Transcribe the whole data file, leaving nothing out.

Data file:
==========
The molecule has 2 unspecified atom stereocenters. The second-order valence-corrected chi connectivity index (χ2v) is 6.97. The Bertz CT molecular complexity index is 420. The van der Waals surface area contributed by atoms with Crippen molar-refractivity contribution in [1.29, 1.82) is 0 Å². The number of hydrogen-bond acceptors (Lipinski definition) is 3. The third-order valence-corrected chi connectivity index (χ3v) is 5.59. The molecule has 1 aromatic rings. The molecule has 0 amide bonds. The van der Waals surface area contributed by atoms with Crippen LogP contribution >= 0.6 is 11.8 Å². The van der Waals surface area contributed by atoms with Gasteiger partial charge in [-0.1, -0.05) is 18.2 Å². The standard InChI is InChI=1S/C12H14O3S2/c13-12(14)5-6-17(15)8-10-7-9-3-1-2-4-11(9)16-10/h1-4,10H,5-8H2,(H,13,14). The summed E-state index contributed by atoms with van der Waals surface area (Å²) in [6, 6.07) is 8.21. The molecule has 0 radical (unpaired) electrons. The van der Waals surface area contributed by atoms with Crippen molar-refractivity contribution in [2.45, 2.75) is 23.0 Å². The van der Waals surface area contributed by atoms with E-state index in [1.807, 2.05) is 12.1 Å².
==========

The molecule has 2 unspecified atom stereocenters. The second-order valence-corrected chi connectivity index (χ2v) is 6.97. The Bertz CT molecular complexity index is 420. The van der Waals surface area contributed by atoms with Crippen molar-refractivity contribution in [1.29, 1.82) is 0 Å². The number of hydrogen-bond acceptors (Lipinski definition) is 3. The third-order valence-corrected chi connectivity index (χ3v) is 5.59. The molecule has 1 aromatic rings. The molecule has 0 amide bonds. The van der Waals surface area contributed by atoms with Crippen LogP contribution >= 0.6 is 11.8 Å². The van der Waals surface area contributed by atoms with Gasteiger partial charge in [-0.1, -0.05) is 18.2 Å². The standard InChI is InChI=1S/C12H14O3S2/c13-12(14)5-6-17(15)8-10-7-9-3-1-2-4-11(9)16-10/h1-4,10H,5-8H2,(H,13,14). The summed E-state index contributed by atoms with van der Waals surface area (Å²) in [6, 6.07) is 8.21. The molecule has 0 radical (unpaired) electrons. The van der Waals surface area contributed by atoms with Crippen molar-refractivity contribution in [2.45, 2.75) is 23.0 Å². The van der Waals surface area contributed by atoms with E-state index in [1.807, 2.05) is 12.1 Å².